On a nighttime walk along a Tokyo riverbank, a young man named Nishikawa stumbles on a dead body, beside which lies a gun. Read more...
On a nighttime walk along a Tokyo riverbank, a young man named Nishikawa stumbles on a dead body, beside which lies a gun. From the moment Nishikawa decides to take the gun, the world around him blurs. Knowing he possesses the weapon brings an intoxicating sense of purpose to his dull university life. But soon Nishikawa s personal entanglements become unexpectedly complicated: he finds himself romantically involved with two women while his biological father, whom he s never met, lies dying in a hospital. Through it all, he can t stop thinking about the gun and the four bullets loaded in its chamber. As he spirals into obsession, his focus is consumed by one idea: that possessing the gun is no longer enough he must fire it."
Whodunit: A gun just waiting to go off
Fuminori Nakamura’s The Gun could very well open with the staccato notes of the theme to Rod Serling’s “The Twilight Zone.” Picture, if you will, a rainy night in Tokyo. A bedraggled walker on an urban river pathway comes upon an inert form on the ground, the head encircled by a pool of congealed blood. A .357 Magnum is found nearby, one spent shell in the chamber. Japan is a remarkably gun-free country, so it’s a heady experience indeed for average guy Nishikawa to be in possession of this deadly weapon—a weapon with (count ’em) four bullets remaining. No matter that he’s begun to have feelings for a beautiful young woman, it’s the gun that occupies virtually all of his waking thoughts. The psychological downward spiral into obsession is what drives this book, and during my reading, I couldn’t help but think that Alfred Hitchcock could have created a brilliant film adaptation.
One of the great setups for a suspense novel is the premise of an off-the-books loner, a modern-day Robin Hood who battles injustice anonymously (or at least with little fanfare), under the radar of the law. John D. MacDonald’s Travis McGee is one; Andrew Vachss’ Burke is another; Lee Child’s Jack Reacher is a third. Add to this elite group Evan Smoak, the “Nowhere Man” of Gregg Hurwitz’s new thriller, Orphan X. Trained from childhood as a plausibly deniable intelligence agent, Smoak learned skills that would serve his masters well: espionage, betrayal and assassination. What they didn’t factor into the equation is that Smoak might use these skills to distance himself from the program and disappear like smoke. And that he would reappear as the legendary Nowhere Man, a hired gun that’s extraordinarily difficult to engage, but once engaged, is a worthy adversary to pretty much any opposing team. Smoak’s life is turned upside down when he becomes the prey of an enforcer whose skills are very much on par with his own. Readers can expect nonstop relentless action, très cinématique—speaking of which, it has already been optioned for a film by Warner Bros.
A FAMILY MATTER
The bond between brothers can be one of the most durable on the face of the earth, so it was truly horrific for CIA agent Sam Capra to watch the execution of his brother, Danny, which was captured on video by the terrorists allegedly responsible. As Jeff Abbott’s The First Order opens, half a dozen years have passed since Danny’s untimely death, but the pain is still lodged deep in Capra’s psyche, a thorn that cannot be removed. Capra is an ex-CIA agent now, but old skills die hard, and when he gets some evidence that his brother’s death may have been faked, it’s a straw he will grasp at with every fiber of his being. Trouble is, the same evidence suggests that Danny has gone on to become one of the world’s premier contract killers, and that he’s plotting the murder of the president of Russia. If he’s successful, the repercussions could be global and monumental, so Capra launches a one-man crusade to deter his brother from completing this ill-advised mission. This is a thoroughly riveting addition to one of the most compelling espionage series in modern fiction.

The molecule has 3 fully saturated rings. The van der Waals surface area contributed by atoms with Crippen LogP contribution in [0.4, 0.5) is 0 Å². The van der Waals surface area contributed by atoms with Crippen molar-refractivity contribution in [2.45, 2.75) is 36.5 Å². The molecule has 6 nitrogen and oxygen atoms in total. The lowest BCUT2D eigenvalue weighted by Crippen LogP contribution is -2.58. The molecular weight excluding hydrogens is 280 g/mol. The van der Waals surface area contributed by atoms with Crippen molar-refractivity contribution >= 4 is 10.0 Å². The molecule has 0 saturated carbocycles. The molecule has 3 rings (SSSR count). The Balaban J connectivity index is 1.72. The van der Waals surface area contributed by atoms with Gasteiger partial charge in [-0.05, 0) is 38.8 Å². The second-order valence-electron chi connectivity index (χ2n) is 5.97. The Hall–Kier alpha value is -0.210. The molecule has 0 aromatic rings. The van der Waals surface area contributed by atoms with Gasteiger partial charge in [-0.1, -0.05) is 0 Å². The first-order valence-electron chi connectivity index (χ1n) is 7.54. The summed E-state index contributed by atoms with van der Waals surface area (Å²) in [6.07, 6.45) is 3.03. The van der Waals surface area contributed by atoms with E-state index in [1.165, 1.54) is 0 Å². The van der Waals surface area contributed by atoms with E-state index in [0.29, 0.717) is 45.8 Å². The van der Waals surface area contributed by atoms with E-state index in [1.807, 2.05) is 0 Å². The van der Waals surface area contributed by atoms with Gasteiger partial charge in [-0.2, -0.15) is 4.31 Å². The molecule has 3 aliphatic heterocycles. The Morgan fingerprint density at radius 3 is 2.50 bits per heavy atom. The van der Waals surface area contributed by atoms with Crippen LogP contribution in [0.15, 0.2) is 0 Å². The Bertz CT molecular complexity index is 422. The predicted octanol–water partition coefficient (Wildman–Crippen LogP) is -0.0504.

TOP PICK IN MYSTERY
I’ve always admired Håkan Nesser’s suspense series featuring now-retired detective Van Veeteren, in part because the books are reminiscent of Ed McBain’s 87th Precinct novels. Both feature a dry sort of humor that is intelligent and appealing, and they’re both set in fictitious locations (in Nesser’s case, Maardam) that bear a marked resemblance to real-world cities but still allow the authors to tweak the milieu to suit the narrative. Although the setting is somewhere in continental Europe, Nesser’s dialogue is very English in tone (and I mean good English, like Ruth Rendell or Reginald Hill, thanks to the very capable translation work of Laurie Thompson). In Hour of the Wolf, cop-turned-antiquarian-bookseller Van Veeteren’s son has turned up murdered, and he becomes very involved (perhaps too involved) in the investigation. But Van Veeteren is something of a latecomer to this story; the early chapters focus on the cover-up of a vehicular homicide, set against the contrapuntal narrative of the Maardam police department running a murderer to ground. Hour of the Wolf was first published in Swedish in 1999 (as Carambole), and it’s taken far too long to reach our shores (must have gotten lost in the U.S. mail). Like all the Van Veeteren novels, it was worth the wait.